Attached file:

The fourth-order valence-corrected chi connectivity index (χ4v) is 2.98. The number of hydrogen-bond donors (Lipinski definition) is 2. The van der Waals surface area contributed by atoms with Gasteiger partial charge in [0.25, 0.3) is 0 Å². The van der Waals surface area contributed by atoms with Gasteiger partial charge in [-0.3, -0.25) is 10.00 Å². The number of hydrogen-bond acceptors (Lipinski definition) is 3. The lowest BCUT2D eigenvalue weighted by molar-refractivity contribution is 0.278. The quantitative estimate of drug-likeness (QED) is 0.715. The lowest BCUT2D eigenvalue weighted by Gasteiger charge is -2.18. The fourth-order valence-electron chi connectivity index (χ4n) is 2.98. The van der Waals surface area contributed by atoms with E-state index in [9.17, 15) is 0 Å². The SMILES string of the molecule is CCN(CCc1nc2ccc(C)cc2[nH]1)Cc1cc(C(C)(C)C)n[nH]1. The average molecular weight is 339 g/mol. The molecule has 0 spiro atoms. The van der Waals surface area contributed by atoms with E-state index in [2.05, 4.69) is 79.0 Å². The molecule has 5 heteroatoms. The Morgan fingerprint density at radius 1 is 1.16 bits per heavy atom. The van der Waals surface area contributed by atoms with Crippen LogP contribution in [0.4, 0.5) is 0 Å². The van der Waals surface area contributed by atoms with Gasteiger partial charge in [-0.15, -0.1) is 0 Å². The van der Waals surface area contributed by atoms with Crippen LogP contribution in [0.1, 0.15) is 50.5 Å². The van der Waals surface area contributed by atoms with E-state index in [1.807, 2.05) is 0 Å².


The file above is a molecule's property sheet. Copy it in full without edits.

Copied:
The fourth-order valence-corrected chi connectivity index (χ4v) is 2.98. The number of hydrogen-bond donors (Lipinski definition) is 2. The van der Waals surface area contributed by atoms with Gasteiger partial charge in [0.25, 0.3) is 0 Å². The van der Waals surface area contributed by atoms with Gasteiger partial charge in [-0.3, -0.25) is 10.00 Å². The number of hydrogen-bond acceptors (Lipinski definition) is 3. The lowest BCUT2D eigenvalue weighted by molar-refractivity contribution is 0.278. The quantitative estimate of drug-likeness (QED) is 0.715. The lowest BCUT2D eigenvalue weighted by Gasteiger charge is -2.18. The fourth-order valence-electron chi connectivity index (χ4n) is 2.98. The van der Waals surface area contributed by atoms with E-state index in [9.17, 15) is 0 Å². The SMILES string of the molecule is CCN(CCc1nc2ccc(C)cc2[nH]1)Cc1cc(C(C)(C)C)n[nH]1. The average molecular weight is 339 g/mol. The molecule has 0 spiro atoms. The van der Waals surface area contributed by atoms with E-state index in [2.05, 4.69) is 79.0 Å². The molecule has 5 heteroatoms. The Morgan fingerprint density at radius 1 is 1.16 bits per heavy atom. The van der Waals surface area contributed by atoms with Crippen LogP contribution in [0.4, 0.5) is 0 Å². The van der Waals surface area contributed by atoms with Gasteiger partial charge in [-0.15, -0.1) is 0 Å². The van der Waals surface area contributed by atoms with Crippen LogP contribution in [0.1, 0.15) is 50.5 Å². The van der Waals surface area contributed by atoms with E-state index in [1.807, 2.05) is 0 Å².